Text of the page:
I know many people have had tragic events this year. I am thankful that I have not experienced tragedy this year. But I am one of those people who have found it hard!
I started January 2020 with big dreams and High Hopes. I purchased a house that needed a lot of TLC with the intention of making it a secondary studio. It’s a place I’d dreamed about for a very long time; a place where Potters could go anytime and spend as long as they wanted on their projects. Not having to rush or be confined to a three hour schedule.
Just as I started fixing the place up Covid hit. No problem! The studio is going to take months to get ready! I can fix the house while we wait out the pandemic. I was working 8 hour days to get the studio ready, all while April, May and June ticked by. Covid scared the students who would otherwise have loved a studio opportunity. When July came around I realised that I needed to make a decision. Covid wasn’t going away and with months of paying mortgage and utilities I could not financially hold everything in place until it passed.
Especially with no teaching income coming in.
It was such a hard decision to make.
By the end of July, it was clear that I was going to have to make the house into a place where somebody would want to live. With the help of Cathy and Chris and many, many others, I was able to get the house ready. I started 10+ hour days between August to December, we got the job done.
I’ve had some time to reflect on what happened. This was a dream that Covid threw off course. So the sting of failure for the studio still sits in my throat. However,
I am buoyed by the kindness of neighbours Ryan and Tanya and the joy that somebody has a bright newly renovated Home.
I am filled with gratitude for the students that were with me and were ready to support me! You hold a special place in my heart. I am sorry if I got you excited just to let you down.
Thanks to my parents for covering the cost of the kitchen and the bathroom I did not have to borrow more money.
To mend this hurt I have found listening to some podcasts Oprah's master class January 31, 2019 and mind your business 432 How to bounce back after a failed launch. started to read Radical Acceptance.
More recently, I am also thankful for the Bee Well project to direct my energies to. Which allows us to continue connecting online even though things can still feel uncertain.
I think the best thing will be getting back to work and hanging out with my students again but who knows what plans I can come up with over the next 4 weeks. Pat says I should start with cleaning my studio lol - so maybe I’ll start there.
If you're signed up to my newsletter then you know I had my first solo show this month.
Because we're all staying indoors a little more, I decided that bringing the show online was the best way to brighten your days and bring a little more art into your sight!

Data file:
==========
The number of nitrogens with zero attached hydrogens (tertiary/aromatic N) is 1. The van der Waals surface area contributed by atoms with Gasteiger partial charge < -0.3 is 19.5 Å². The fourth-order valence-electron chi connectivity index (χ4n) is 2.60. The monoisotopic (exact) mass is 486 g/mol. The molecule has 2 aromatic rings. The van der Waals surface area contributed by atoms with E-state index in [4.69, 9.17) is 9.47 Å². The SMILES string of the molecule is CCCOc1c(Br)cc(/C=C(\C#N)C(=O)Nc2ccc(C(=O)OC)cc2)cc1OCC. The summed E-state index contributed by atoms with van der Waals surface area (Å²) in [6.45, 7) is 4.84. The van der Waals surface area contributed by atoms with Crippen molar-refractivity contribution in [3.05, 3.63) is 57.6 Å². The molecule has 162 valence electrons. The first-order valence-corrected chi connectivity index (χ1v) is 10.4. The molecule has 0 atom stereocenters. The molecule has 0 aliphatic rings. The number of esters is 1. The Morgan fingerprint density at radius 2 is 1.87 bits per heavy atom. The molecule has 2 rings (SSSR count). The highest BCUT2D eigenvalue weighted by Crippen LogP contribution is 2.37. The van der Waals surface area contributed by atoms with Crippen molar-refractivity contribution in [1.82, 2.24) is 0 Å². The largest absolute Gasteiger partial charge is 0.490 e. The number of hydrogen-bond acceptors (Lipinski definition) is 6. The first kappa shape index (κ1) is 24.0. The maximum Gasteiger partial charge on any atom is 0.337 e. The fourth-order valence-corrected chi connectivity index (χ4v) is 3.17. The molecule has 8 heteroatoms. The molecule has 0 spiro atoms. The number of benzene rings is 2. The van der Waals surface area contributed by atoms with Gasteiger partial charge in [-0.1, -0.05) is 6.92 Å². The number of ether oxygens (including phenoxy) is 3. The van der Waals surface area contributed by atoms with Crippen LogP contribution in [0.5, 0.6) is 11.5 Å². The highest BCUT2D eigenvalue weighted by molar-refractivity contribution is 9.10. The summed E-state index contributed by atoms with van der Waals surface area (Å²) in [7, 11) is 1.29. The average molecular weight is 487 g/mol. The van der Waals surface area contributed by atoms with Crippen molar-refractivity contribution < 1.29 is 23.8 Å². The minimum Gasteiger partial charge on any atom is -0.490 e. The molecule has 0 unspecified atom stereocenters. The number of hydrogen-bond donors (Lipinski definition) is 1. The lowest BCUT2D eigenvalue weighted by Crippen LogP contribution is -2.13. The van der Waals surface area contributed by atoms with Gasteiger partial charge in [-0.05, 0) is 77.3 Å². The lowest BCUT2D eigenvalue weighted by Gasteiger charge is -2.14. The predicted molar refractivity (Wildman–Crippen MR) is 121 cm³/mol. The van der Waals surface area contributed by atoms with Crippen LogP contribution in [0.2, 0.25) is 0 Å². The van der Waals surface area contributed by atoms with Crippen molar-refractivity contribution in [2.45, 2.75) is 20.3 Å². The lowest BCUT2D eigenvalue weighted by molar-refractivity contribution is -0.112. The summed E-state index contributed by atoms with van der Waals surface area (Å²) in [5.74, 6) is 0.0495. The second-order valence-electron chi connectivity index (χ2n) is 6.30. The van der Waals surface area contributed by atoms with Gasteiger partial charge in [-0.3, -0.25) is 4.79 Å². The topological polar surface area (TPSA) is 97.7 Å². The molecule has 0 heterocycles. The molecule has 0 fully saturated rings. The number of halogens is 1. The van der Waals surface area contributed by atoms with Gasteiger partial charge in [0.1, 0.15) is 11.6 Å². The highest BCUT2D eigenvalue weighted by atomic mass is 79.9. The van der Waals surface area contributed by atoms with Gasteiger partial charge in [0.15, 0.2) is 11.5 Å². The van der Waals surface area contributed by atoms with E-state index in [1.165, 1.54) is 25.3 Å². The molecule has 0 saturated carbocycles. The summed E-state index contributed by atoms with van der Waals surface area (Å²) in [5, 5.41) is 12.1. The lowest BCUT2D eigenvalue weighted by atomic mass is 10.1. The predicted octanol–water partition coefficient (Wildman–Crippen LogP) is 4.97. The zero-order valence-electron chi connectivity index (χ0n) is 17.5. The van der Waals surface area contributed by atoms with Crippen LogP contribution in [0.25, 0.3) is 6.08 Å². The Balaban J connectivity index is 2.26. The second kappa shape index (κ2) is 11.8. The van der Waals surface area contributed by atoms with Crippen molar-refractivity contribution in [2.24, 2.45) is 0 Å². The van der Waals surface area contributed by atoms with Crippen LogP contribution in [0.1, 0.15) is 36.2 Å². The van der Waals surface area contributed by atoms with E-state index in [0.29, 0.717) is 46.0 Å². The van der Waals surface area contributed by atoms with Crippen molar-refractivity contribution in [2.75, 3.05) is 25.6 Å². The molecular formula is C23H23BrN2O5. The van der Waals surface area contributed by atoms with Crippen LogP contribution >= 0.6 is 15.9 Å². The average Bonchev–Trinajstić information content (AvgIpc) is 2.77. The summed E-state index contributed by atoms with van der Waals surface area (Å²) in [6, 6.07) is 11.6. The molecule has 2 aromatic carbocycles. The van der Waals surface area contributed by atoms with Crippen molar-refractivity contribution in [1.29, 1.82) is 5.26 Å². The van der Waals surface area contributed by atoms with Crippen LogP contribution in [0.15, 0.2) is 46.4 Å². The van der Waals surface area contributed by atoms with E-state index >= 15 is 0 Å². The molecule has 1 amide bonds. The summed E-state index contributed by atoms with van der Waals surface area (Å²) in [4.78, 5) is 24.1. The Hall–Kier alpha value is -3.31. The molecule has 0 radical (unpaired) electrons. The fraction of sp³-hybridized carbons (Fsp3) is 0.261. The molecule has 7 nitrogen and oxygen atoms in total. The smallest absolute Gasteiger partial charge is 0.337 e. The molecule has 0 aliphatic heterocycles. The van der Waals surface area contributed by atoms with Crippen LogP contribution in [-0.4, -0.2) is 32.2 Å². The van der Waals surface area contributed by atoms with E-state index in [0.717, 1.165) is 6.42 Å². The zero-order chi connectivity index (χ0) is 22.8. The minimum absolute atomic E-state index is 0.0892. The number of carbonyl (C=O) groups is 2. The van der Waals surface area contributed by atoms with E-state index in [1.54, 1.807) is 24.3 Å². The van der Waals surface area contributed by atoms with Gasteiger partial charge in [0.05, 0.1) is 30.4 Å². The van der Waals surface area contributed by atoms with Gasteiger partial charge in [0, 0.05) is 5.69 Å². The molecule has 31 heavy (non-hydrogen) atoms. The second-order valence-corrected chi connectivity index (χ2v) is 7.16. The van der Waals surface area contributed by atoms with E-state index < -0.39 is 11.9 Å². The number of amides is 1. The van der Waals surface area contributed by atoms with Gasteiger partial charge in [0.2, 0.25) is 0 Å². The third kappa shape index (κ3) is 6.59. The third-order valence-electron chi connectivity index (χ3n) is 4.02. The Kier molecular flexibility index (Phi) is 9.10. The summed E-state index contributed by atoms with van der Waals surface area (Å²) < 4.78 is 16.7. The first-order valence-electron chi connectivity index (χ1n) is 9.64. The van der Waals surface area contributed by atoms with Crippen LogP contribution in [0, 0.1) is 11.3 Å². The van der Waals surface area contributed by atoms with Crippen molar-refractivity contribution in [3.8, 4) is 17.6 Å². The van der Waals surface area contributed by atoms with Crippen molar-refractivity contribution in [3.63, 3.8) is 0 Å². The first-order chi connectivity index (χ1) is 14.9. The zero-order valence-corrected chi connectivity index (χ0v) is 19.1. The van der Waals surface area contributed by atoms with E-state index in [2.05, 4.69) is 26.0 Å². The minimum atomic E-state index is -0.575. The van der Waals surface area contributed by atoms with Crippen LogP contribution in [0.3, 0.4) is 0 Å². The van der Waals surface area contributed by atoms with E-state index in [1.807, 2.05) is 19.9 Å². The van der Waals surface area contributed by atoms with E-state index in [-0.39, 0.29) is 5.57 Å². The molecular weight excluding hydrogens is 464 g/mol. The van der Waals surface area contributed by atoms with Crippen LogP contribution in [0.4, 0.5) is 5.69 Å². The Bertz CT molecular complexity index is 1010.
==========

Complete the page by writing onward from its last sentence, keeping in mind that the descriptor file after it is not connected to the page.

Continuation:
The Immersion show came to life after I spent time thinking about my childhood, my continued love of water and my fascination with nature.
Today, I wanted to tell you a little more about the process of raku.
I mention raku a lot but I wanted to take the time to tell you more about this traditional Japanese process of pottery.
This type of pottery is fired at a low temperature, which can be hard to attain in a more modern kiln. To keep things consistent, I build a temporary kiln and use propane to run it. The temperatures are still scorching but comparatively lower than your everyday firings.
The pieces are fired until they're glowing red (the benefits of a temporary kiln is that I can take a peek to see how things are going). Then, they're placed into a container full of combustible materials (think straw, pine needles, hay etc.), which ignite from the intense heat of the items. The containers are quickly sealed, producing an atmospheric effect, which alters the colours in the glazes and clay.
Raku glazes are metallic and shiny, which is exciting and so different from the subdued colours of other firing methods. But I don't just enjoy raku for that reason alone; it's a break from the regular pottery process, which allows me to get outdoors and fire in nature.
It's also incredibly fun watching pine needles alight because of a burning hot pot!
I also love that each raku piece is one of a kind. The colour effects cannot be replicated because the combustible materials will never be positioned in the exact same position and the oxygen exposure will never be exactly the same. While they are beautiful pieces, I do want to note that raku only makes decorative items - it doesn't produce food safe functional pieces.
Bulbette was inspired by making wine goblets, where I developed a system to build these towering pieces from one piece of clay.
The “tallness” of these pieces allow me to showcase a Ron Roy glaze called ‘Waterfall’. Both me and my students think this is a spectacular glaze and have to resist putting it on everything! However, like a waterfall, this glaze can flow all over the inside of the kiln. Care is required or a hammer & chisel are needed to clean up the mess.
Offering pottery classes to adults and kids in Athens, Brockville, and Kingston, ON.